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Congress is again being asked to amend the Medicare Secondary Payment Act, just six months after enacting reform legislation dealing with the issue, which took five years to pass congressional muster. The Medicare Secondary Payer and Workers’ Compensation Settlement Agreements Act of 2013 was introduced this month in the House, sponsored by Rep. Dave Reichert, R-Wash., and Mike Thompson, D-Calif. The new legislation seeks to reform the processes and procedures used by Centers for Medicare and Medicaid Services (CMS) in its review of workers’ compensation settlement agreements.

According to the story in Property Casualty 360, strong supporters include members of the American Insurance Association and the Coalition for Medicare Secondary Payer Reform. The bill seeks to resolve the serious delays and confusion in the review of workers’ compensation Medicare set- asides by CMS, says to Melissa Shelk, AIA vice president for federal affairs, and Douglas Holmes, president of Strategic Services on Unemployment and Workers’ Compensation (UWC) and coordinator of the Coalition for Medicare Secondary Payer Reform.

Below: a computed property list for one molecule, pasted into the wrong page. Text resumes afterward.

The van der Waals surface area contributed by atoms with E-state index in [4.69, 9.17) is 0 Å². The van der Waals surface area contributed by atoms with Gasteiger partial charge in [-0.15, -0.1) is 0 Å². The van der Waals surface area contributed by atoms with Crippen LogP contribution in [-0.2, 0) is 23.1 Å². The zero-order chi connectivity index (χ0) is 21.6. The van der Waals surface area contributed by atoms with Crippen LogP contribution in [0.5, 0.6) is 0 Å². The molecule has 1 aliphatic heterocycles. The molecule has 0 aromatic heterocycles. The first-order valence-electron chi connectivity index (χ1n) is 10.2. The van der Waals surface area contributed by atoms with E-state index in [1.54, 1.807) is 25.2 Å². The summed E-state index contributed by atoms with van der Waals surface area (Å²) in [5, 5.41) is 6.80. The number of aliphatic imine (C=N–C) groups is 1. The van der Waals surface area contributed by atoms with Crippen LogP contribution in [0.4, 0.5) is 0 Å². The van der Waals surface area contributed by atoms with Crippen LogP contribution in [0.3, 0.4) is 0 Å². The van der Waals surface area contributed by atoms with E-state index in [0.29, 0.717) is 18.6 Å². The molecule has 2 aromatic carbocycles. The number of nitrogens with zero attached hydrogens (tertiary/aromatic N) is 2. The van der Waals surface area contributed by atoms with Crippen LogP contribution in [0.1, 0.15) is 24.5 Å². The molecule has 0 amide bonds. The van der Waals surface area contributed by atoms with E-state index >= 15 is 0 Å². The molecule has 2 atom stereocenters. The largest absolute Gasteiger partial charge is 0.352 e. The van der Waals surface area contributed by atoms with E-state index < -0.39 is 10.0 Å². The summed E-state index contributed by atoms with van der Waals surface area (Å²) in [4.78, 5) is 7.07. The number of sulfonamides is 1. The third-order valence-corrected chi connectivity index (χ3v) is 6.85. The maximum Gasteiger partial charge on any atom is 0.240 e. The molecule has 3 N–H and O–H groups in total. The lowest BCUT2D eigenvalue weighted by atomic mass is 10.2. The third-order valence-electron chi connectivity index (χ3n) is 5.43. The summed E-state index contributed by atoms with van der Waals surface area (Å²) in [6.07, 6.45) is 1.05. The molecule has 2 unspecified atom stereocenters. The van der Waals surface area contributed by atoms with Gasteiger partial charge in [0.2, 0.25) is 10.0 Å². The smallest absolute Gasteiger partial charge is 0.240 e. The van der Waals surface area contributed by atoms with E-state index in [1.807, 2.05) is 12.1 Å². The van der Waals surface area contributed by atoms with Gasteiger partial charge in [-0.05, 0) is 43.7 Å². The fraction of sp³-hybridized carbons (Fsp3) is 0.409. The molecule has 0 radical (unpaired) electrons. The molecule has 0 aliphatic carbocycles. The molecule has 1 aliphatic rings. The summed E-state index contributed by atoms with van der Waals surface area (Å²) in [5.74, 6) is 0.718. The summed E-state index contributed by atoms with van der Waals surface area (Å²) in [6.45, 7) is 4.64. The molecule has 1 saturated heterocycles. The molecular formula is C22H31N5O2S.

“The CMS workers’ compensation Medicare Set-Aside (WCMSA) review process is broken, and this legislation seeks to fix the costly delays and problems within the system,” Shelk said. “We believe that the CMS review process needs clear and consistent standards, timely resolution of coverage decisions and the ability to enable appeals when necessary.”

Holmes said reform is being sought because the current procedure for review of workers’ compensation settlements provides no effective recourse. He said, “There is no avenue to compel a timely decision or appeal a bad one. The legislation introduced by Representatives Reichert and Thompson corrects this situation and many other costly problems and delays, for the benefit of all parties involved.”

In December, Congress passed legislation sought by the insurance industry and other stakeholders since late 2008 that streamlines enforcement of the Medicare Secondary Payment program. The legislation is H.R. 1063, the SMART Act, or The Strengthening Medicare and Repaying Taxpayers Act. The bill is example of how difficult it is to get special interest legislation through Congress is so difficult. The SMART Act was first introduced in Congress in the fall of 2010, but momentum for passage was not generated until last September, when the House Energy and Committee staff coalesced on a rewritten bill crafted with bipartisan support and passed it in late September.

The reason that bill finally got through Congress is that supporters included plaintiffs and defense attorneys, brokers, insureds, insurers, insurance and trade associations, self-insureds and third-party administrators.